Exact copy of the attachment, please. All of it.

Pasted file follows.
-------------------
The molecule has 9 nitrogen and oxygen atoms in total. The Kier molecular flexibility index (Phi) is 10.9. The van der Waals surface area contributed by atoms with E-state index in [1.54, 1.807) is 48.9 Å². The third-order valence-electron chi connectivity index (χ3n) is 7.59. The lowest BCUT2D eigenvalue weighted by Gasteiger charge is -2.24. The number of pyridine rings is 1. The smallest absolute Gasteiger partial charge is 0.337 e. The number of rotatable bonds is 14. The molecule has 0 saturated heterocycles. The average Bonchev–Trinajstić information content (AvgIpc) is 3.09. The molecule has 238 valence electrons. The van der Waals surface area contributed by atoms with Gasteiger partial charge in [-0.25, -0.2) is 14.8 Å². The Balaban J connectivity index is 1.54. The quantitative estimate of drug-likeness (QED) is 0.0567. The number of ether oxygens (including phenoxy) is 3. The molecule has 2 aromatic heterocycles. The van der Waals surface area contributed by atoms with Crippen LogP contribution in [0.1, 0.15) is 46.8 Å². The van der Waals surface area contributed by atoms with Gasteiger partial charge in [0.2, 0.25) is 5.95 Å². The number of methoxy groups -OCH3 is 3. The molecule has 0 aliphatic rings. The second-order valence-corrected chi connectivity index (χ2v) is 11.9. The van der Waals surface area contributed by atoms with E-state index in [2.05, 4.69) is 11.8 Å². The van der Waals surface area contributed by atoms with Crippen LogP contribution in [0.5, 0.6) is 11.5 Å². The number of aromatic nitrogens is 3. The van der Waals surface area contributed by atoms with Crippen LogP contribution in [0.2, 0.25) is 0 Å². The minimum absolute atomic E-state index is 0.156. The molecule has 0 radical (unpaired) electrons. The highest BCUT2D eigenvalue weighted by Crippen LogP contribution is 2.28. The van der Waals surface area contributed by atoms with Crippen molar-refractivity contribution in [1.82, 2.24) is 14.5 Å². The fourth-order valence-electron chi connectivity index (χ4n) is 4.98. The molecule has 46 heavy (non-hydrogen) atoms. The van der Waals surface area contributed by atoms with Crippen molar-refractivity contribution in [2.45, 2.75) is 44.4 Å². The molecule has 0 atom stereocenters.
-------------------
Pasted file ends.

The molecule has 9 nitrogen and oxygen atoms in total. The Kier molecular flexibility index (Phi) is 10.9. The van der Waals surface area contributed by atoms with E-state index in [1.54, 1.807) is 48.9 Å². The third-order valence-electron chi connectivity index (χ3n) is 7.59. The lowest BCUT2D eigenvalue weighted by Gasteiger charge is -2.24. The number of pyridine rings is 1. The smallest absolute Gasteiger partial charge is 0.337 e. The number of rotatable bonds is 14. The molecule has 0 saturated heterocycles. The average Bonchev–Trinajstić information content (AvgIpc) is 3.09. The molecule has 238 valence electrons. The van der Waals surface area contributed by atoms with Gasteiger partial charge in [-0.25, -0.2) is 14.8 Å². The Balaban J connectivity index is 1.54. The quantitative estimate of drug-likeness (QED) is 0.0567. The number of ether oxygens (including phenoxy) is 3. The molecule has 2 aromatic heterocycles. The van der Waals surface area contributed by atoms with Crippen LogP contribution in [0.1, 0.15) is 46.8 Å². The van der Waals surface area contributed by atoms with Gasteiger partial charge in [0.2, 0.25) is 5.95 Å². The number of methoxy groups -OCH3 is 3. The molecule has 0 aliphatic rings. The second-order valence-corrected chi connectivity index (χ2v) is 11.9. The van der Waals surface area contributed by atoms with E-state index in [2.05, 4.69) is 11.8 Å². The van der Waals surface area contributed by atoms with Crippen LogP contribution in [0.5, 0.6) is 11.5 Å². The number of aromatic nitrogens is 3. The van der Waals surface area contributed by atoms with Crippen LogP contribution in [0.2, 0.25) is 0 Å². The minimum absolute atomic E-state index is 0.156. The molecule has 0 radical (unpaired) electrons. The highest BCUT2D eigenvalue weighted by Crippen LogP contribution is 2.28. The van der Waals surface area contributed by atoms with Crippen molar-refractivity contribution in [1.82, 2.24) is 14.5 Å². The fourth-order valence-electron chi connectivity index (χ4n) is 4.98. The molecule has 46 heavy (non-hydrogen) atoms. The van der Waals surface area contributed by atoms with Crippen molar-refractivity contribution in [2.45, 2.75) is 44.4 Å². The molecule has 0 atom stereocenters.